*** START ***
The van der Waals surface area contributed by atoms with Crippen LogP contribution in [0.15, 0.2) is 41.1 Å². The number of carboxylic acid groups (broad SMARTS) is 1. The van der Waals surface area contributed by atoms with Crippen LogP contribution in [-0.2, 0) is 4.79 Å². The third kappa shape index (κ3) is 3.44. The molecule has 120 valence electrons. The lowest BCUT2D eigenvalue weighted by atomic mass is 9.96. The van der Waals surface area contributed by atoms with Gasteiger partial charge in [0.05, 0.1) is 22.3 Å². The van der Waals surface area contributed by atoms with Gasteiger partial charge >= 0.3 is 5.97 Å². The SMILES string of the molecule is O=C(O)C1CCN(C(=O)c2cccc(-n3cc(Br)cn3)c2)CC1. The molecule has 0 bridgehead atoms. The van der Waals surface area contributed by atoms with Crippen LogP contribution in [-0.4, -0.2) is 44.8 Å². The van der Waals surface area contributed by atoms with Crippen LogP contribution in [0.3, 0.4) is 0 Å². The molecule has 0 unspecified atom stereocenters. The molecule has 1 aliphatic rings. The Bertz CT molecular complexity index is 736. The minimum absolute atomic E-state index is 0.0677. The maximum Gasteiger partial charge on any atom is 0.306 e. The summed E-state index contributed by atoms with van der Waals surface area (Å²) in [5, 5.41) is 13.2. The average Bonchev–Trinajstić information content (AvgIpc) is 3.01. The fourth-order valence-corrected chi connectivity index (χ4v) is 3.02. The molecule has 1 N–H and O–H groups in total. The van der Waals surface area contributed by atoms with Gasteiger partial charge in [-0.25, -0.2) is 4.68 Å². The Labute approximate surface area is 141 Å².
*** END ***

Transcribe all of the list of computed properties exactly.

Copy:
The van der Waals surface area contributed by atoms with Crippen LogP contribution in [0.15, 0.2) is 41.1 Å². The number of carboxylic acid groups (broad SMARTS) is 1. The van der Waals surface area contributed by atoms with Crippen LogP contribution in [-0.2, 0) is 4.79 Å². The third kappa shape index (κ3) is 3.44. The molecule has 120 valence electrons. The lowest BCUT2D eigenvalue weighted by atomic mass is 9.96. The van der Waals surface area contributed by atoms with Gasteiger partial charge in [0.05, 0.1) is 22.3 Å². The van der Waals surface area contributed by atoms with Gasteiger partial charge >= 0.3 is 5.97 Å². The SMILES string of the molecule is O=C(O)C1CCN(C(=O)c2cccc(-n3cc(Br)cn3)c2)CC1. The molecule has 0 bridgehead atoms. The van der Waals surface area contributed by atoms with Crippen LogP contribution in [-0.4, -0.2) is 44.8 Å². The van der Waals surface area contributed by atoms with Crippen LogP contribution in [0.3, 0.4) is 0 Å². The molecule has 0 unspecified atom stereocenters. The molecule has 1 aliphatic rings. The Bertz CT molecular complexity index is 736. The minimum absolute atomic E-state index is 0.0677. The maximum Gasteiger partial charge on any atom is 0.306 e. The summed E-state index contributed by atoms with van der Waals surface area (Å²) in [5, 5.41) is 13.2. The average Bonchev–Trinajstić information content (AvgIpc) is 3.01. The fourth-order valence-corrected chi connectivity index (χ4v) is 3.02. The molecule has 1 N–H and O–H groups in total. The van der Waals surface area contributed by atoms with Gasteiger partial charge in [-0.25, -0.2) is 4.68 Å². The Labute approximate surface area is 141 Å².